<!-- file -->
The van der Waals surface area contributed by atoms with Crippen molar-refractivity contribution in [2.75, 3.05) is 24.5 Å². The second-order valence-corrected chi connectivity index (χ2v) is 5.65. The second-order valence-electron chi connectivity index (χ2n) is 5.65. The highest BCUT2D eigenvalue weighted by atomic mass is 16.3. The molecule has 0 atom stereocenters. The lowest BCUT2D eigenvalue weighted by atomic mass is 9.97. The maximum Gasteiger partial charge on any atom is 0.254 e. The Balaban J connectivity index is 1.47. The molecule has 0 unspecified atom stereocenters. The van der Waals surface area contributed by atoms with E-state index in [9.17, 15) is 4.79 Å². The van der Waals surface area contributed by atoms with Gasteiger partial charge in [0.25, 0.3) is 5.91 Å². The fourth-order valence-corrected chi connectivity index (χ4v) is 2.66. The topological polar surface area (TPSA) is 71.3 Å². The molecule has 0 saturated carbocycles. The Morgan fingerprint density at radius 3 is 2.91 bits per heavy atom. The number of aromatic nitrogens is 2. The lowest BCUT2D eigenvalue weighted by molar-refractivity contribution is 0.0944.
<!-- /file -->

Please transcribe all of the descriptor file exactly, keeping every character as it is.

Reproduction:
The van der Waals surface area contributed by atoms with Crippen molar-refractivity contribution in [2.75, 3.05) is 24.5 Å². The second-order valence-corrected chi connectivity index (χ2v) is 5.65. The second-order valence-electron chi connectivity index (χ2n) is 5.65. The highest BCUT2D eigenvalue weighted by atomic mass is 16.3. The molecule has 0 atom stereocenters. The lowest BCUT2D eigenvalue weighted by atomic mass is 9.97. The maximum Gasteiger partial charge on any atom is 0.254 e. The Balaban J connectivity index is 1.47. The molecule has 0 unspecified atom stereocenters. The van der Waals surface area contributed by atoms with E-state index in [9.17, 15) is 4.79 Å². The van der Waals surface area contributed by atoms with Gasteiger partial charge in [0.25, 0.3) is 5.91 Å². The fourth-order valence-corrected chi connectivity index (χ4v) is 2.66. The topological polar surface area (TPSA) is 71.3 Å². The molecule has 0 saturated carbocycles. The Morgan fingerprint density at radius 3 is 2.91 bits per heavy atom. The number of aromatic nitrogens is 2. The lowest BCUT2D eigenvalue weighted by molar-refractivity contribution is 0.0944.